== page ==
What to make of Dubai's debt woes
The Persian Gulf feels the fallout from the real-estate bubble.
Global financial markets were roiled after Dubai asked banks to allow its investment vehicle Dubai World to suspend for six months payments on debt of $59 billion. This comes as big bets on Persian Gulf real estate sour.
The first concern is a $3.5 billion payment on Sukuk (Islamic bond) from Dubai World's Nakheel unit due December 12 -- creditors may not accept a restructuring and credit rating agencies believe the move may quality as a technical default.
This puts at risk up to $80 billion in debt linked to the emirate and may very well result in the largest country debt default since Argentina in 2002. It also highlights concerns over the ability of governments to service their rapidly rising debt loads. Those on the hot seat include Greece and Japan. I wrote about these concerns in a previous post.
As traders return from the Thanksgiving holiday, stocks and commodities are weakening, risky credit is selling off, and the dollar and U.S. Treasury debt are rising as investors seek safe havens.
This behavior, tied to the increased prevalence of dollar-funded carry trades, is discussed in my column on the dollar (The dollar's down decade). The CBOE Volatility Index or "Fear Index" was up 26.5% at one point -- a jump of a magnitude that hasn't been seen since the depths of last fall credit crisis. According to Tim Backshall at Credit Derivatives Research credit markets are having their worst day since March 5.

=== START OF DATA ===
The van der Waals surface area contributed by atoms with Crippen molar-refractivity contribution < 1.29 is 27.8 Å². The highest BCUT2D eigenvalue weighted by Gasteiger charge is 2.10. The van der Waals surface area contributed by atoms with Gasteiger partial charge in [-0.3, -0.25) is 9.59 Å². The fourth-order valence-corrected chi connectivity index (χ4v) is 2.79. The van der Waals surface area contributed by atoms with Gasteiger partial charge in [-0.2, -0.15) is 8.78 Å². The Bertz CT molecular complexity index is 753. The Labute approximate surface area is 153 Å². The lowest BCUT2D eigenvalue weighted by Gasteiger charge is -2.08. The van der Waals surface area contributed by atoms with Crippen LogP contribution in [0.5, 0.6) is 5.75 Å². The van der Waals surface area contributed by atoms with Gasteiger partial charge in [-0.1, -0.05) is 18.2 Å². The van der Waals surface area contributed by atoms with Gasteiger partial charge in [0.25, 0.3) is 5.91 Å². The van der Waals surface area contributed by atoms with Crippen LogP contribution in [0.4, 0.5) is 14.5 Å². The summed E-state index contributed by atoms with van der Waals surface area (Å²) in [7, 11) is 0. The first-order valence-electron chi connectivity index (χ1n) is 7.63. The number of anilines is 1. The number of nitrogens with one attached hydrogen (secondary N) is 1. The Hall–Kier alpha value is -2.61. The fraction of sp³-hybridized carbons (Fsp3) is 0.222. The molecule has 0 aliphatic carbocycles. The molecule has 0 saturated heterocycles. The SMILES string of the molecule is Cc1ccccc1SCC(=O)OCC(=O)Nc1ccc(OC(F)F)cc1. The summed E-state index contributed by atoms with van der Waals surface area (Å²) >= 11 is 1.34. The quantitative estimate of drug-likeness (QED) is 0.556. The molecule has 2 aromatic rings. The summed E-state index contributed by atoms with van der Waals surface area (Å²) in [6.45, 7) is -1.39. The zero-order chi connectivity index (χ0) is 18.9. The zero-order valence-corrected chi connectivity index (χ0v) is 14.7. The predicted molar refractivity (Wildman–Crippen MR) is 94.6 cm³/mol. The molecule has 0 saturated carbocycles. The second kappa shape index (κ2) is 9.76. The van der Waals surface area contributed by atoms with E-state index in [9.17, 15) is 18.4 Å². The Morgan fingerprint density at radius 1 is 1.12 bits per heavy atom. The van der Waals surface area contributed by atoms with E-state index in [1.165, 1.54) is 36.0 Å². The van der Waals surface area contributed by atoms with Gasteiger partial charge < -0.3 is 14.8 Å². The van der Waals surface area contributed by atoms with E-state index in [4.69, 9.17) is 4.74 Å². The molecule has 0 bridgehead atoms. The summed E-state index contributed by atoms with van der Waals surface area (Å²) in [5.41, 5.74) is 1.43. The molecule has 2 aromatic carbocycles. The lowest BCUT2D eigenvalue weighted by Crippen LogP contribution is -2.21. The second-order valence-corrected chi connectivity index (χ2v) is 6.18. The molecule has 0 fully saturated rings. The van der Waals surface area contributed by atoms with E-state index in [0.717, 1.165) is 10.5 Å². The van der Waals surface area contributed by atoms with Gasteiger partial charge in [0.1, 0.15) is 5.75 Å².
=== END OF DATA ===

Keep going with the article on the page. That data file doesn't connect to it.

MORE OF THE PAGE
European banks are believed to have the most exposure to Dubai's problems. But Asia, specifically Japan, is showing the most weakness given its precarious public debt position. In Friday trading, Tokyo's Nikkei stock index has moved down to its July low. If U.S. stocks were to follow, the Dow Industrials would be looking at a decline of 22%.
So is this the beginning of a new crisis? The team at Capital Economics in London doesn't believe it is: "Dubai's current problems are a long overdue consequence of the bursting of the global property bubble rather than the start of a new financial crisis. Nonetheless, they are a timely reminder that the legacy of past excesses in heavily-indebted economies will linger for many years to come."
Given today's light trading, I'm including to withhold final judgment on the move until next week. Dubai's debt default could, however, provide the catalyst needed to pull stocks lower given lackluster breadth and volume trends over the past few weeks. My portfolio at Wall Street Survivor remains heavily short and is up 27% this month compared to the 7% rise in the S&P 500.
Disclosure: The author does not own or control a position in any of the funds or companies mentioned.
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As geopolitical tensions threaten to spin out of control, investors are wondering how best to position their portfolios for the global turmoil.
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